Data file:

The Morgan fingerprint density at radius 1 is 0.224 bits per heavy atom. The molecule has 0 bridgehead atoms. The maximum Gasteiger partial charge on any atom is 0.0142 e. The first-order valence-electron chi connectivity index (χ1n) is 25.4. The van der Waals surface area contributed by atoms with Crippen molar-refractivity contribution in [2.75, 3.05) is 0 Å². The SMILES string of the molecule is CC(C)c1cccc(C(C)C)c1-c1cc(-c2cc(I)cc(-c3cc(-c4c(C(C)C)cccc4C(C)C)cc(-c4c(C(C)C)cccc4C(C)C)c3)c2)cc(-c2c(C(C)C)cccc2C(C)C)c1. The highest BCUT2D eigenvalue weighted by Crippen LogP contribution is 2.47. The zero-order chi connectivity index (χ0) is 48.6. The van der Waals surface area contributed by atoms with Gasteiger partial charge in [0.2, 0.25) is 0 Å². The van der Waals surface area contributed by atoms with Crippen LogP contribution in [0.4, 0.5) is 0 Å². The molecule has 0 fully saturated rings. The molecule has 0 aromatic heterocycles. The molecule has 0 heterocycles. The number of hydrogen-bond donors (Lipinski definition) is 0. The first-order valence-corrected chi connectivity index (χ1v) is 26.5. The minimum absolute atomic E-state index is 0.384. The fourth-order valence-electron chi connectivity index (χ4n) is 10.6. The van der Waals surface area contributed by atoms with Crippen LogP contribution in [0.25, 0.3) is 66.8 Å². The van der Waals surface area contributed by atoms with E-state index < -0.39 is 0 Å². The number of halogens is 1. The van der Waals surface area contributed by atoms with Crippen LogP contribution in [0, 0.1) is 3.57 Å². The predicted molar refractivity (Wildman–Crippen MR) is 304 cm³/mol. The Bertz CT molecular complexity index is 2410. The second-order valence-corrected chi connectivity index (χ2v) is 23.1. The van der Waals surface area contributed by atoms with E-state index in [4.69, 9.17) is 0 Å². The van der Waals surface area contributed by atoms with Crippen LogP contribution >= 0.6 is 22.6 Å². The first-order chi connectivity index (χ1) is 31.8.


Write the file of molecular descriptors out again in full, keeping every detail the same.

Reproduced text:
The Morgan fingerprint density at radius 1 is 0.224 bits per heavy atom. The molecule has 0 bridgehead atoms. The maximum Gasteiger partial charge on any atom is 0.0142 e. The first-order valence-electron chi connectivity index (χ1n) is 25.4. The van der Waals surface area contributed by atoms with Crippen molar-refractivity contribution in [2.75, 3.05) is 0 Å². The SMILES string of the molecule is CC(C)c1cccc(C(C)C)c1-c1cc(-c2cc(I)cc(-c3cc(-c4c(C(C)C)cccc4C(C)C)cc(-c4c(C(C)C)cccc4C(C)C)c3)c2)cc(-c2c(C(C)C)cccc2C(C)C)c1. The highest BCUT2D eigenvalue weighted by Crippen LogP contribution is 2.47. The zero-order chi connectivity index (χ0) is 48.6. The van der Waals surface area contributed by atoms with Gasteiger partial charge in [0.2, 0.25) is 0 Å². The van der Waals surface area contributed by atoms with Crippen LogP contribution in [0.4, 0.5) is 0 Å². The molecule has 0 fully saturated rings. The molecule has 0 aromatic heterocycles. The molecule has 0 heterocycles. The number of hydrogen-bond donors (Lipinski definition) is 0. The first-order valence-corrected chi connectivity index (χ1v) is 26.5. The minimum absolute atomic E-state index is 0.384. The fourth-order valence-electron chi connectivity index (χ4n) is 10.6. The van der Waals surface area contributed by atoms with Crippen LogP contribution in [0.25, 0.3) is 66.8 Å². The van der Waals surface area contributed by atoms with E-state index < -0.39 is 0 Å². The number of halogens is 1. The van der Waals surface area contributed by atoms with Crippen LogP contribution in [0, 0.1) is 3.57 Å². The predicted molar refractivity (Wildman–Crippen MR) is 304 cm³/mol. The Bertz CT molecular complexity index is 2410. The second-order valence-corrected chi connectivity index (χ2v) is 23.1. The van der Waals surface area contributed by atoms with E-state index in [4.69, 9.17) is 0 Å². The van der Waals surface area contributed by atoms with Crippen LogP contribution >= 0.6 is 22.6 Å². The first-order chi connectivity index (χ1) is 31.8.